November 18, 2006

Decent long run

I haven't put in any entries this week because I didn't want to sound like I was whining. I got two runs in, both aborted due to pain. They SUCKED. My disappointment and self-doubts grew daily. If I can't run three miles, what makes me think I can run 26.2??

Well, we've been here before, haven't we? Oh, yes, we have. In fact, for pretty much most of the summer. Knowing this was a light of hope in this dark week because I had faith that my body would somehow dig deep and be able to do today's long run.

(Frankly, I think the physical therapy may have gone overboard, since I alwasy hurt after PT. That has now been discontinued, on doc's orders, until my next injury, I'm sure.)

And so it happened. What a glorious, beautiful day to run. It had turned cloudy and windy by the time I actually got out at about 2. 13 miles on the books for today. Could I do it? That's significantly more than the 9.4 I wound up running last week. But I preppred well, including good hydration Friday, two Excedrin about noon, and brought my gel and HEED. (Forgot to bring Endurolytes; turned out to be a non-issue.)

Making an exception to my rule about no music during long runs, I listened to Phedippidations episodes to get caught up. The first one, about the bravery and courage of long-distance runners, was good company on the outbound leg of my run. Though I don't quite buy Steve's conclusions in this episode, it was good food for thought. Besides, it certainly felt brave to intentionally go out for 6.5 miles before turning around. What if I couldn't get back?

The turnaround point was approximately two miles beyond the Verazzano, just a couple hundred yards shy of the Toys R Us at Gravesend Bay. Coming back, I listened to the podcast in which Steve runs the 31st Marine Corps Marathon. He had a hard time with congestion and also commented on the stiff wind they ran into for half the race - something I could immediately sympathize with as I was now running into a stifff wind myself. It was hard to keep warm and I was working harder to keep going. My lungs also chose this time to start a mild asthma attack, though nothing I couldn't handle.

Now, at the beginning of this week, I finally purchased a fancy-schmancy running watch complete with heartrate monitor and shoepod for rate and distance. Though I haven't calibrated the distance yet, I decided to trust the watch when the autolap beeps seemed to correspond with the mile markers I remember from running with the calibrated Nike+ nano. Okay. According to gmaps, I may have gone a little longer than the watch says; but as the last 5K was a mile struggle, I don't think a half mile more or less really much matters.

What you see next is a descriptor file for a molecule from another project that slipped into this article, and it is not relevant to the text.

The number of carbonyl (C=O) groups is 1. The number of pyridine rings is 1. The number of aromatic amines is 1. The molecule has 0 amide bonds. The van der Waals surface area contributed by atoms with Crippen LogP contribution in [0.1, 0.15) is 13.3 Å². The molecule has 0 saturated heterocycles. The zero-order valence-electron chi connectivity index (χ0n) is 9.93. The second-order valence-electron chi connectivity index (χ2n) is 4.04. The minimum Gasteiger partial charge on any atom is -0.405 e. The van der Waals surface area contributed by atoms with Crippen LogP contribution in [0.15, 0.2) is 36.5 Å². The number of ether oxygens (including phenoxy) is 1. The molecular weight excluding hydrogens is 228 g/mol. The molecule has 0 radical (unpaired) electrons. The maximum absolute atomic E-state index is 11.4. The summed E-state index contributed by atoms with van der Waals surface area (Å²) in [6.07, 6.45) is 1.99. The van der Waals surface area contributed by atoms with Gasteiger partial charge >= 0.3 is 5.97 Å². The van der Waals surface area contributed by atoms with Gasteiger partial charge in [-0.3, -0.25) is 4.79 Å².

It was interesting keeping an eye on my heartrate. In general, I stayed right in the training zone. But my hunch about what happens when I have coughing fits and why I have to walk is right on. For the first time, I have empirical evidence that my heart rate jumps up quite a bit - The upper limit indicator would flash angrily. No wonder I end up walking while I cough. Average heart rate was 144, max heart rate 158. According to the watch, I spent a good 40 minutes of time above 80% max HR and my average is at 78% MHR.

And now I can look at splits, too!

I can really see where I finally got warmed up, where the wind started affecting me, and where I started to run out of steam. Neat. I look foward to trying to make my runs more evenly paced.

My lungs felt pretty good most of the time, aside from the mild asthma, and that helped. I was bringing up a lot off gunk, but I've been doing that all week. Probably due to so much time spent in the theatre this week.

Final note: I wore my Team Boomer jersey for the first time today. And got noticed! Apparently Jerry Cahill was out jogging, too and saw me; he emailed me later. I discovered that blue and white aren't a great color combo for CF runners - I need a color that will, uh, hide my effluvia. I did manage to slime myself once and that shows up pretty well on white. So I have an idea: camo-style fabrics in sputum-colored palettes.

Behold - the premiere of my new textile line: Phlegm-o-flauge!


Janice said...

Glad to read you had a decent long run. I remember training for the Toronto Marathon and falling apart on a 14 mile long run (I walked the last 4 miles home). I felt like giving up my training altogether. I came back for a 16 mile run the next week and was stronger than ever! It felt great:)

Brooklyn said...

Janice, thanks for the note. It's good to remember that a body can recover in a week, because I'm hurting today! Maybe not as bad as I deserve, but still I'm fixing to go out in a few minutes and track down some ibuprofen, which I forgot to bring on my trip.